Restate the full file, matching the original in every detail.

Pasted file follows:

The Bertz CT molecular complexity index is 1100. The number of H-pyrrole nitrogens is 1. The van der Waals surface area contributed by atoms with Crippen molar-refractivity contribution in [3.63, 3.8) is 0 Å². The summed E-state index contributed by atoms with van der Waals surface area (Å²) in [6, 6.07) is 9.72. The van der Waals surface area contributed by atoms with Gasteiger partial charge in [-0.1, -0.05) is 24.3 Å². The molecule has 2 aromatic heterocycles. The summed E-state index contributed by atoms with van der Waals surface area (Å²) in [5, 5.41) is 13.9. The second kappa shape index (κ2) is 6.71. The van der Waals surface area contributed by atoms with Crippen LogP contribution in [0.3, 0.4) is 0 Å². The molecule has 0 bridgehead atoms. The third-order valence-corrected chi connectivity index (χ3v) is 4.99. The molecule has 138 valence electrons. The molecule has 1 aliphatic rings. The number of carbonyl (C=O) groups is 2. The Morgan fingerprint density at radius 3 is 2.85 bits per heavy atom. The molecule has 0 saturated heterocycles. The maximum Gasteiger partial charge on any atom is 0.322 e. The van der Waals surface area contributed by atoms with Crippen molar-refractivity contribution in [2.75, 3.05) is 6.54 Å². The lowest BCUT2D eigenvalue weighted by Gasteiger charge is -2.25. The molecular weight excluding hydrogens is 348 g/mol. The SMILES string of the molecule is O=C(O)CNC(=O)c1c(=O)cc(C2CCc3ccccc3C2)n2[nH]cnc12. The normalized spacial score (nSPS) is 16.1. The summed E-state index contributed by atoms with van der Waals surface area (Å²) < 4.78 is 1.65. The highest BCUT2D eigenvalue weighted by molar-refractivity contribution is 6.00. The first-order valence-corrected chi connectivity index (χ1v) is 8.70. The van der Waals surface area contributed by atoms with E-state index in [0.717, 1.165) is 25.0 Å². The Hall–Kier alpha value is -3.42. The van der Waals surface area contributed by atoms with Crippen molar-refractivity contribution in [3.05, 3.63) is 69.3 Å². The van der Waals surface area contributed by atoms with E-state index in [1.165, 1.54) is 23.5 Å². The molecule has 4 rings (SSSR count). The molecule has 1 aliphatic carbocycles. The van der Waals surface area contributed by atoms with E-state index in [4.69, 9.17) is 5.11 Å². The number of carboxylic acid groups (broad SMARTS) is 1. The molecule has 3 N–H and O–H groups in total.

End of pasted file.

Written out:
The Bertz CT molecular complexity index is 1100. The number of H-pyrrole nitrogens is 1. The van der Waals surface area contributed by atoms with Crippen molar-refractivity contribution in [3.63, 3.8) is 0 Å². The summed E-state index contributed by atoms with van der Waals surface area (Å²) in [6, 6.07) is 9.72. The van der Waals surface area contributed by atoms with Gasteiger partial charge in [-0.1, -0.05) is 24.3 Å². The molecule has 2 aromatic heterocycles. The summed E-state index contributed by atoms with van der Waals surface area (Å²) in [5, 5.41) is 13.9. The second kappa shape index (κ2) is 6.71. The van der Waals surface area contributed by atoms with Crippen LogP contribution in [0.3, 0.4) is 0 Å². The molecule has 0 bridgehead atoms. The third-order valence-corrected chi connectivity index (χ3v) is 4.99. The molecule has 138 valence electrons. The molecule has 1 aliphatic rings. The number of carbonyl (C=O) groups is 2. The Morgan fingerprint density at radius 3 is 2.85 bits per heavy atom. The molecule has 0 saturated heterocycles. The maximum Gasteiger partial charge on any atom is 0.322 e. The van der Waals surface area contributed by atoms with Crippen molar-refractivity contribution in [2.75, 3.05) is 6.54 Å². The lowest BCUT2D eigenvalue weighted by Gasteiger charge is -2.25. The molecular weight excluding hydrogens is 348 g/mol. The SMILES string of the molecule is O=C(O)CNC(=O)c1c(=O)cc(C2CCc3ccccc3C2)n2[nH]cnc12. The normalized spacial score (nSPS) is 16.1. The summed E-state index contributed by atoms with van der Waals surface area (Å²) < 4.78 is 1.65. The highest BCUT2D eigenvalue weighted by molar-refractivity contribution is 6.00. The first-order valence-corrected chi connectivity index (χ1v) is 8.70. The van der Waals surface area contributed by atoms with E-state index in [0.717, 1.165) is 25.0 Å². The Hall–Kier alpha value is -3.42. The van der Waals surface area contributed by atoms with Crippen molar-refractivity contribution in [3.05, 3.63) is 69.3 Å². The van der Waals surface area contributed by atoms with E-state index in [1.165, 1.54) is 23.5 Å². The molecule has 4 rings (SSSR count). The molecule has 1 aliphatic carbocycles. The van der Waals surface area contributed by atoms with E-state index in [4.69, 9.17) is 5.11 Å². The number of carboxylic acid groups (broad SMARTS) is 1. The molecule has 3 N–H and O–H groups in total.